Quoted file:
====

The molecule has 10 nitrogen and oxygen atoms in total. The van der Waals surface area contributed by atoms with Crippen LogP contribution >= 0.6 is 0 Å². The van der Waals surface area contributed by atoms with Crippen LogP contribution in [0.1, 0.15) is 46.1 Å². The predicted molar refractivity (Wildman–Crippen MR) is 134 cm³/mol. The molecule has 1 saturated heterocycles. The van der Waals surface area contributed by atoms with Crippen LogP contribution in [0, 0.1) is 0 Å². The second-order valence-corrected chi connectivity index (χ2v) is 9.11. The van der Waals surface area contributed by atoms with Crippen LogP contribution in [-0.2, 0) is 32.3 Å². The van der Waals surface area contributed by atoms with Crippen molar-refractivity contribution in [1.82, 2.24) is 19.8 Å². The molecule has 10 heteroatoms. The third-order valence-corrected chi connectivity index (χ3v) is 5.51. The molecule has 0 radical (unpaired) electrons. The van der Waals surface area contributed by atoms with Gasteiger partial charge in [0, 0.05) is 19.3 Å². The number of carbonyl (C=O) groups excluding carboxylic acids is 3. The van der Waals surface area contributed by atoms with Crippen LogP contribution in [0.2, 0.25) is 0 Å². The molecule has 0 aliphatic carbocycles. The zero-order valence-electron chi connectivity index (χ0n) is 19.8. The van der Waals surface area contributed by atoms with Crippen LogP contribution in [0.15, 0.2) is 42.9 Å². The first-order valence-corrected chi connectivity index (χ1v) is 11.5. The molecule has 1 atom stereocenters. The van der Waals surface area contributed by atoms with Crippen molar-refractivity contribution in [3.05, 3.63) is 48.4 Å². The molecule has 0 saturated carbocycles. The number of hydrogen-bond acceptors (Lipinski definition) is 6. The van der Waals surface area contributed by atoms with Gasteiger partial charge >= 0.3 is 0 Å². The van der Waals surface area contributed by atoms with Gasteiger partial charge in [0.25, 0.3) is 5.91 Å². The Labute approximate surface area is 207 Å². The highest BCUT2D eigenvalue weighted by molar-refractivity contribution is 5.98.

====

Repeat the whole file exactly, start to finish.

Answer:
The molecule has 10 nitrogen and oxygen atoms in total. The van der Waals surface area contributed by atoms with Crippen LogP contribution >= 0.6 is 0 Å². The van der Waals surface area contributed by atoms with Crippen LogP contribution in [0.1, 0.15) is 46.1 Å². The predicted molar refractivity (Wildman–Crippen MR) is 134 cm³/mol. The molecule has 1 saturated heterocycles. The van der Waals surface area contributed by atoms with Crippen LogP contribution in [0, 0.1) is 0 Å². The second-order valence-corrected chi connectivity index (χ2v) is 9.11. The van der Waals surface area contributed by atoms with Crippen LogP contribution in [-0.2, 0) is 32.3 Å². The van der Waals surface area contributed by atoms with Crippen molar-refractivity contribution in [1.82, 2.24) is 19.8 Å². The molecule has 10 heteroatoms. The third-order valence-corrected chi connectivity index (χ3v) is 5.51. The molecule has 0 radical (unpaired) electrons. The van der Waals surface area contributed by atoms with Gasteiger partial charge in [0, 0.05) is 19.3 Å². The number of carbonyl (C=O) groups excluding carboxylic acids is 3. The van der Waals surface area contributed by atoms with Crippen LogP contribution in [0.2, 0.25) is 0 Å². The molecule has 0 aliphatic carbocycles. The zero-order valence-electron chi connectivity index (χ0n) is 19.8. The van der Waals surface area contributed by atoms with Crippen LogP contribution in [0.15, 0.2) is 42.9 Å². The first-order valence-corrected chi connectivity index (χ1v) is 11.5. The molecule has 1 atom stereocenters. The van der Waals surface area contributed by atoms with Crippen molar-refractivity contribution in [3.05, 3.63) is 48.4 Å². The molecule has 0 saturated carbocycles. The number of hydrogen-bond acceptors (Lipinski definition) is 6. The van der Waals surface area contributed by atoms with Gasteiger partial charge >= 0.3 is 0 Å². The van der Waals surface area contributed by atoms with Gasteiger partial charge in [0.25, 0.3) is 5.91 Å². The Labute approximate surface area is 207 Å². The highest BCUT2D eigenvalue weighted by molar-refractivity contribution is 5.98.